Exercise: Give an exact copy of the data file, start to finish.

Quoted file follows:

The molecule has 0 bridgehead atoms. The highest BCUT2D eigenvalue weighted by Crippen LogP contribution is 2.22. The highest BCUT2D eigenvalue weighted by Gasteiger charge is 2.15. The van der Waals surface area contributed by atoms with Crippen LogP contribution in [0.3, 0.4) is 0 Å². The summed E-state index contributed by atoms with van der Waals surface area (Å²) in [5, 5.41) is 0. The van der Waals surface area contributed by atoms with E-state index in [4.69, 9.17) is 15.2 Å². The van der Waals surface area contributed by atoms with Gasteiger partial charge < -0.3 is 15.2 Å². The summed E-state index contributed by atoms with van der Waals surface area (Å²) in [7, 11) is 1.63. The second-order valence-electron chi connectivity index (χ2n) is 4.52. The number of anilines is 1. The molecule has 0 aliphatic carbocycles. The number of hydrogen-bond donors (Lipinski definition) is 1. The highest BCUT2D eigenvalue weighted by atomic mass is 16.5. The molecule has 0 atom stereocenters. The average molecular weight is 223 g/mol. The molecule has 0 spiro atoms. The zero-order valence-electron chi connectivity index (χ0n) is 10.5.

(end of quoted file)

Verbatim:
The molecule has 0 bridgehead atoms. The highest BCUT2D eigenvalue weighted by Crippen LogP contribution is 2.22. The highest BCUT2D eigenvalue weighted by Gasteiger charge is 2.15. The van der Waals surface area contributed by atoms with Crippen LogP contribution in [0.3, 0.4) is 0 Å². The summed E-state index contributed by atoms with van der Waals surface area (Å²) in [5, 5.41) is 0. The van der Waals surface area contributed by atoms with E-state index in [4.69, 9.17) is 15.2 Å². The van der Waals surface area contributed by atoms with Gasteiger partial charge < -0.3 is 15.2 Å². The summed E-state index contributed by atoms with van der Waals surface area (Å²) in [7, 11) is 1.63. The second-order valence-electron chi connectivity index (χ2n) is 4.52. The number of anilines is 1. The molecule has 0 aliphatic carbocycles. The number of hydrogen-bond donors (Lipinski definition) is 1. The highest BCUT2D eigenvalue weighted by atomic mass is 16.5. The molecule has 0 atom stereocenters. The average molecular weight is 223 g/mol. The molecule has 0 spiro atoms. The zero-order valence-electron chi connectivity index (χ0n) is 10.5.